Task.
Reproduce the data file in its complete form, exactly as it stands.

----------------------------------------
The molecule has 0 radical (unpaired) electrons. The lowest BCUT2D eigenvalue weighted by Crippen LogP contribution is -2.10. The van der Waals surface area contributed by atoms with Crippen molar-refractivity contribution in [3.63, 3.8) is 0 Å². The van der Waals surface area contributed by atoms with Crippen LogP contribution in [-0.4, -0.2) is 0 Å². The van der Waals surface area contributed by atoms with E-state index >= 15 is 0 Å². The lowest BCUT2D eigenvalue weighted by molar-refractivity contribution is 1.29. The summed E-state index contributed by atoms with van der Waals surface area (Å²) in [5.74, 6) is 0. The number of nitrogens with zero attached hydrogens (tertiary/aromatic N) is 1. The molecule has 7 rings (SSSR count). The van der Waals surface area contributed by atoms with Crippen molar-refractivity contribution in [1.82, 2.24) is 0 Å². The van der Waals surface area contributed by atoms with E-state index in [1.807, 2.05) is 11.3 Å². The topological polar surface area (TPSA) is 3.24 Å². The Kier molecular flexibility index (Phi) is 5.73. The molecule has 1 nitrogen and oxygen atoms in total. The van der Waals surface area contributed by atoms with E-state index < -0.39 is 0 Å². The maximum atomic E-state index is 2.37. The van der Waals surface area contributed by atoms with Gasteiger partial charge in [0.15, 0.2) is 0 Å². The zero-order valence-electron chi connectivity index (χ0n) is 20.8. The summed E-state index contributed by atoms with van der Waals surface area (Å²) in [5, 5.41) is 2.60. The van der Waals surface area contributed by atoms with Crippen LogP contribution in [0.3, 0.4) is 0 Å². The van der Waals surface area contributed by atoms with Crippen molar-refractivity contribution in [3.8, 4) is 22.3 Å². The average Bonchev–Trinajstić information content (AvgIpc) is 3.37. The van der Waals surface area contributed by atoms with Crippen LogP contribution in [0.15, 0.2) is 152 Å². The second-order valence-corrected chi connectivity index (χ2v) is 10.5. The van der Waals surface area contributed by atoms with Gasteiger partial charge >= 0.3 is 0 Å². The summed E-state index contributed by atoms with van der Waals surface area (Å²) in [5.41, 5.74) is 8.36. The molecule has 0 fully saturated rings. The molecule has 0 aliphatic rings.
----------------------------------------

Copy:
The molecule has 0 radical (unpaired) electrons. The lowest BCUT2D eigenvalue weighted by Crippen LogP contribution is -2.10. The van der Waals surface area contributed by atoms with Crippen molar-refractivity contribution in [3.63, 3.8) is 0 Å². The van der Waals surface area contributed by atoms with Crippen LogP contribution in [-0.4, -0.2) is 0 Å². The van der Waals surface area contributed by atoms with E-state index >= 15 is 0 Å². The lowest BCUT2D eigenvalue weighted by molar-refractivity contribution is 1.29. The summed E-state index contributed by atoms with van der Waals surface area (Å²) in [5.74, 6) is 0. The number of nitrogens with zero attached hydrogens (tertiary/aromatic N) is 1. The molecule has 7 rings (SSSR count). The van der Waals surface area contributed by atoms with Crippen molar-refractivity contribution in [1.82, 2.24) is 0 Å². The van der Waals surface area contributed by atoms with E-state index in [1.807, 2.05) is 11.3 Å². The topological polar surface area (TPSA) is 3.24 Å². The Kier molecular flexibility index (Phi) is 5.73. The molecule has 1 nitrogen and oxygen atoms in total. The van der Waals surface area contributed by atoms with E-state index < -0.39 is 0 Å². The maximum atomic E-state index is 2.37. The van der Waals surface area contributed by atoms with Gasteiger partial charge in [0.15, 0.2) is 0 Å². The zero-order valence-electron chi connectivity index (χ0n) is 20.8. The summed E-state index contributed by atoms with van der Waals surface area (Å²) in [5, 5.41) is 2.60. The van der Waals surface area contributed by atoms with Crippen LogP contribution in [0.3, 0.4) is 0 Å². The van der Waals surface area contributed by atoms with Crippen molar-refractivity contribution in [3.8, 4) is 22.3 Å². The average Bonchev–Trinajstić information content (AvgIpc) is 3.37. The van der Waals surface area contributed by atoms with Crippen LogP contribution in [0.15, 0.2) is 152 Å². The second-order valence-corrected chi connectivity index (χ2v) is 10.5. The van der Waals surface area contributed by atoms with Gasteiger partial charge >= 0.3 is 0 Å². The summed E-state index contributed by atoms with van der Waals surface area (Å²) in [5.41, 5.74) is 8.36. The molecule has 0 fully saturated rings. The molecule has 0 aliphatic rings.